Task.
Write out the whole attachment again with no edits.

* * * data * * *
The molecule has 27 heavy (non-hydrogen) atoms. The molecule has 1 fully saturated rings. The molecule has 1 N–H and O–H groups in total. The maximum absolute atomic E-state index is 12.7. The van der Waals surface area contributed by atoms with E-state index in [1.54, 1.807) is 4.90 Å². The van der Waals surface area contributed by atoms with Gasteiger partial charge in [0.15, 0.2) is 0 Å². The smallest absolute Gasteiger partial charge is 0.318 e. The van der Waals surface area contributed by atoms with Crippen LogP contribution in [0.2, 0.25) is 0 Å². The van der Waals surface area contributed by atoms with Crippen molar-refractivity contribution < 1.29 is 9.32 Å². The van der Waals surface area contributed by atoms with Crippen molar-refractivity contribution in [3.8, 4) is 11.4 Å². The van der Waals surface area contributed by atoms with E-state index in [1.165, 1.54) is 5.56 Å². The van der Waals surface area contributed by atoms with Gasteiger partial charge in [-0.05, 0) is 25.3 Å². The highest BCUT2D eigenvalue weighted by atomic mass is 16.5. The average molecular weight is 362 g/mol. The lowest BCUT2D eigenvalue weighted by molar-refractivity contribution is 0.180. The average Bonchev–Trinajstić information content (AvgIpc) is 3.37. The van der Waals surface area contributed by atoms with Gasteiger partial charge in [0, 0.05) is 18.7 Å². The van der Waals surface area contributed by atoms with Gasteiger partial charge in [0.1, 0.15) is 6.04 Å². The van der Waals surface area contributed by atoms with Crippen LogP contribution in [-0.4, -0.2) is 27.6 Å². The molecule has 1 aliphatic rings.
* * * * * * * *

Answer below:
The molecule has 27 heavy (non-hydrogen) atoms. The molecule has 1 fully saturated rings. The molecule has 1 N–H and O–H groups in total. The maximum absolute atomic E-state index is 12.7. The van der Waals surface area contributed by atoms with E-state index in [1.54, 1.807) is 4.90 Å². The van der Waals surface area contributed by atoms with Gasteiger partial charge in [0.15, 0.2) is 0 Å². The smallest absolute Gasteiger partial charge is 0.318 e. The van der Waals surface area contributed by atoms with Crippen LogP contribution in [0.2, 0.25) is 0 Å². The van der Waals surface area contributed by atoms with Crippen molar-refractivity contribution < 1.29 is 9.32 Å². The van der Waals surface area contributed by atoms with Crippen molar-refractivity contribution in [3.8, 4) is 11.4 Å². The van der Waals surface area contributed by atoms with E-state index in [1.165, 1.54) is 5.56 Å². The van der Waals surface area contributed by atoms with Gasteiger partial charge in [-0.05, 0) is 25.3 Å². The highest BCUT2D eigenvalue weighted by atomic mass is 16.5. The average molecular weight is 362 g/mol. The lowest BCUT2D eigenvalue weighted by molar-refractivity contribution is 0.180. The average Bonchev–Trinajstić information content (AvgIpc) is 3.37. The van der Waals surface area contributed by atoms with Gasteiger partial charge in [0, 0.05) is 18.7 Å². The van der Waals surface area contributed by atoms with Gasteiger partial charge in [0.1, 0.15) is 6.04 Å². The van der Waals surface area contributed by atoms with Crippen LogP contribution in [-0.4, -0.2) is 27.6 Å². The molecule has 1 aliphatic rings.